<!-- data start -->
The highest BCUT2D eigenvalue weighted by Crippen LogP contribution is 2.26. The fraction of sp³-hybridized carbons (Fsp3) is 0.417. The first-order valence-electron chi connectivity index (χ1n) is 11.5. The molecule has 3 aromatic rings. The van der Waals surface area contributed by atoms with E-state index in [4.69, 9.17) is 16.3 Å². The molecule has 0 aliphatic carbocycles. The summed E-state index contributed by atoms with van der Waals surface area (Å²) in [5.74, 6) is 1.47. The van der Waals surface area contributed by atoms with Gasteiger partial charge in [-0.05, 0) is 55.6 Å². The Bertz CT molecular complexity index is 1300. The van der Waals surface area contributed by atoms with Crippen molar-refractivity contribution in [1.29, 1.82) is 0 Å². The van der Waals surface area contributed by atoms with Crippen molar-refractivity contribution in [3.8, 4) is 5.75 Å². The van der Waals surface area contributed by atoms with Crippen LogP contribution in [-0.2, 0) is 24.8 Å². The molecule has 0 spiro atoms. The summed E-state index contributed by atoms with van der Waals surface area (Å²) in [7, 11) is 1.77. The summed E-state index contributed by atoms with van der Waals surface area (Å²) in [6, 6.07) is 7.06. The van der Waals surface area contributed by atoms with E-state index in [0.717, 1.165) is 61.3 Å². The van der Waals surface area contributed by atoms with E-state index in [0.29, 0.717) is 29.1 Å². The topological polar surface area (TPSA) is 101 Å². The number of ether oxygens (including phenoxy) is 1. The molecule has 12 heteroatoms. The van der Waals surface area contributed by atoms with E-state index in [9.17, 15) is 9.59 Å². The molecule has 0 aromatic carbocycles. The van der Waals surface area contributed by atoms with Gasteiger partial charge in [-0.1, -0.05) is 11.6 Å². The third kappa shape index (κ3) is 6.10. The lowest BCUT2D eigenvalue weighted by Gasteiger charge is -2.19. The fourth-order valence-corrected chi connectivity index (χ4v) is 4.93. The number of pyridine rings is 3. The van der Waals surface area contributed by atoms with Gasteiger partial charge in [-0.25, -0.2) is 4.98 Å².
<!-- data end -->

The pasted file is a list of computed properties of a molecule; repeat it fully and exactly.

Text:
The highest BCUT2D eigenvalue weighted by Crippen LogP contribution is 2.26. The fraction of sp³-hybridized carbons (Fsp3) is 0.417. The first-order valence-electron chi connectivity index (χ1n) is 11.5. The molecule has 3 aromatic rings. The van der Waals surface area contributed by atoms with E-state index in [4.69, 9.17) is 16.3 Å². The molecule has 0 aliphatic carbocycles. The summed E-state index contributed by atoms with van der Waals surface area (Å²) in [5.74, 6) is 1.47. The van der Waals surface area contributed by atoms with Gasteiger partial charge in [-0.05, 0) is 55.6 Å². The Bertz CT molecular complexity index is 1300. The van der Waals surface area contributed by atoms with Crippen molar-refractivity contribution in [1.29, 1.82) is 0 Å². The van der Waals surface area contributed by atoms with Crippen molar-refractivity contribution in [3.8, 4) is 5.75 Å². The van der Waals surface area contributed by atoms with Crippen LogP contribution in [-0.2, 0) is 24.8 Å². The molecule has 0 spiro atoms. The summed E-state index contributed by atoms with van der Waals surface area (Å²) in [7, 11) is 1.77. The summed E-state index contributed by atoms with van der Waals surface area (Å²) in [6, 6.07) is 7.06. The van der Waals surface area contributed by atoms with E-state index in [0.717, 1.165) is 61.3 Å². The van der Waals surface area contributed by atoms with E-state index in [0.29, 0.717) is 29.1 Å². The topological polar surface area (TPSA) is 101 Å². The number of ether oxygens (including phenoxy) is 1. The molecule has 12 heteroatoms. The van der Waals surface area contributed by atoms with E-state index in [9.17, 15) is 9.59 Å². The molecule has 0 aromatic carbocycles. The van der Waals surface area contributed by atoms with Gasteiger partial charge in [-0.1, -0.05) is 11.6 Å². The third kappa shape index (κ3) is 6.10. The lowest BCUT2D eigenvalue weighted by Gasteiger charge is -2.19. The fourth-order valence-corrected chi connectivity index (χ4v) is 4.93. The number of pyridine rings is 3. The van der Waals surface area contributed by atoms with Gasteiger partial charge in [-0.25, -0.2) is 4.98 Å².